SSN was not issued earlier or to otherwise properly represent 
themselves in an interview setting. Additionally the Legal Aid 
Foundation of Los Angeles indicated that not all children had photo 
identification or other documents that could be used as evidence of 
identity.
    Response: We are lowering the mandatory interview age because our 
data suggest that some SSNs assigned prior to age 18 are at higher risk 
for fraud. By establishing the need for additional development and 
documentation at an earlier age, we will eliminate this opportunity for 
fraud.
    SSN fraud can impact all levels of government in the form of 
illegal employment and fraudulent entitlement to government benefits 
and services. In addition, an SSN improperly assigned could be used to 
defraud creditors and other businesses.
    We believe that the proposed age 12 threshold for in-person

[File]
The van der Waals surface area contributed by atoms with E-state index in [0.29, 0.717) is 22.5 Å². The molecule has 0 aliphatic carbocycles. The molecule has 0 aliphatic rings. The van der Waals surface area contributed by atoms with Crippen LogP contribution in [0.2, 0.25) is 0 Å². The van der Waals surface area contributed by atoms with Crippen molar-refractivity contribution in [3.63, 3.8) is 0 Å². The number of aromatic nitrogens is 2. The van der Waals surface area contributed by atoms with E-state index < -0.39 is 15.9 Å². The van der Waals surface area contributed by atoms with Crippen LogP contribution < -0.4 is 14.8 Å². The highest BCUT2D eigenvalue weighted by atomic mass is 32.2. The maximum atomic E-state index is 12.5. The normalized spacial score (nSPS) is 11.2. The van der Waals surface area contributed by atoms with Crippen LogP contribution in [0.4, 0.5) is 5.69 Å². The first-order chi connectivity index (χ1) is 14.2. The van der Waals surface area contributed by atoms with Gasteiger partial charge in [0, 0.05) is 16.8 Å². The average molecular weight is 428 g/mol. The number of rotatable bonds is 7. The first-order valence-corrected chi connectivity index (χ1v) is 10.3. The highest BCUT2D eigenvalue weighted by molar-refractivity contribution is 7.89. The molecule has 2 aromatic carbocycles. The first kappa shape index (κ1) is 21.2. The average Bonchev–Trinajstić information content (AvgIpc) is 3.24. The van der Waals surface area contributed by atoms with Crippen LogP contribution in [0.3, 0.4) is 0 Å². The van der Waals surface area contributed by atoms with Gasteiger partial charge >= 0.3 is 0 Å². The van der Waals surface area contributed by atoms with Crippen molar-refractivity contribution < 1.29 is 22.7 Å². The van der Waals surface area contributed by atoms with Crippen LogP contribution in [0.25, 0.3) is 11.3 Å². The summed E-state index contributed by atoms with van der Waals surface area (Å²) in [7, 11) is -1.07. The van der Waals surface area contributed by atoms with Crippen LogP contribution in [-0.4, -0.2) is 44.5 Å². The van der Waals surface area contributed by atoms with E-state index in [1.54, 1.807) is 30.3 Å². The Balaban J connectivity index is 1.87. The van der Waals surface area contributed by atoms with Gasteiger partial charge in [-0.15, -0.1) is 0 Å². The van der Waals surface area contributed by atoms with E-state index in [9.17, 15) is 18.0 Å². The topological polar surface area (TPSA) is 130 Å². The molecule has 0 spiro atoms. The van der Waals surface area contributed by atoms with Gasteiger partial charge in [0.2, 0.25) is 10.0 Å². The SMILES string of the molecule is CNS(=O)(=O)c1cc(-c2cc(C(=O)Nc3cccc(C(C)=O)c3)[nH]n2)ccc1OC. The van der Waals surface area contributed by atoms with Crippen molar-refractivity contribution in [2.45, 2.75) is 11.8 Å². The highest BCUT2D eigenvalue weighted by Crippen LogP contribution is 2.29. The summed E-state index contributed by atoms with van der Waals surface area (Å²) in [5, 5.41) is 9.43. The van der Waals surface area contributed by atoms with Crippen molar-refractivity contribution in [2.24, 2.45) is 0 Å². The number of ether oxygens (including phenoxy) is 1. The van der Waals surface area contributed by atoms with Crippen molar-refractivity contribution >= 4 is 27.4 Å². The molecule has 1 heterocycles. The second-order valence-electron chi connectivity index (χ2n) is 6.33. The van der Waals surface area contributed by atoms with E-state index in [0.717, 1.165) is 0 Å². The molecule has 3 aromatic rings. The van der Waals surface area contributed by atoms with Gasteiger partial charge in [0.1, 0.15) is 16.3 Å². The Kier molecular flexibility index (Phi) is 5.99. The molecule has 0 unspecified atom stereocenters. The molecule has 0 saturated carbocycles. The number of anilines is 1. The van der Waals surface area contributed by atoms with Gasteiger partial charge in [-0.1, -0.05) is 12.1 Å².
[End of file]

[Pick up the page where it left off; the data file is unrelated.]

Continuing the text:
interviews provides a balance between allowing us to screen effectively 
for a prior SSN without being overly burdensome on the children or 
their parents. In setting the age 12 threshold, we considered that it 
was rare for individuals to obtain an SSN for the first time as late as 
12 years of age because children must have SSNs to be shown as 
dependents on Federal Income Tax Returns and to receive most Federal 
and State benefits. However, we rejected setting the threshold at a 
younger age because we felt that requiring the presence of younger 
children at in-person interviews would have been overly burdensome on 
the children and unproductive for SSA, even with the parent in 
attendance. Furthermore, while the commenter states that a child would 
not have the knowledge to answer these questions, we anticipate that 
these interviews will be conducted with the parent/authorized 
representative and the child.
    We acknowledge that children are not required to appear in person 
when applying for a U.S. passport when they are under age 14. However, 
a U.S. passport is generally not required to function in U.S. society, 
while an SSN is generally needed shortly after birth to be listed as a 
dependent on a Federal Income Tax Return or to obtain general public 
assistance benefits. Therefore, we believe that it is appropriate to 
require additional screening when a 12-year-old has not obtained an SSN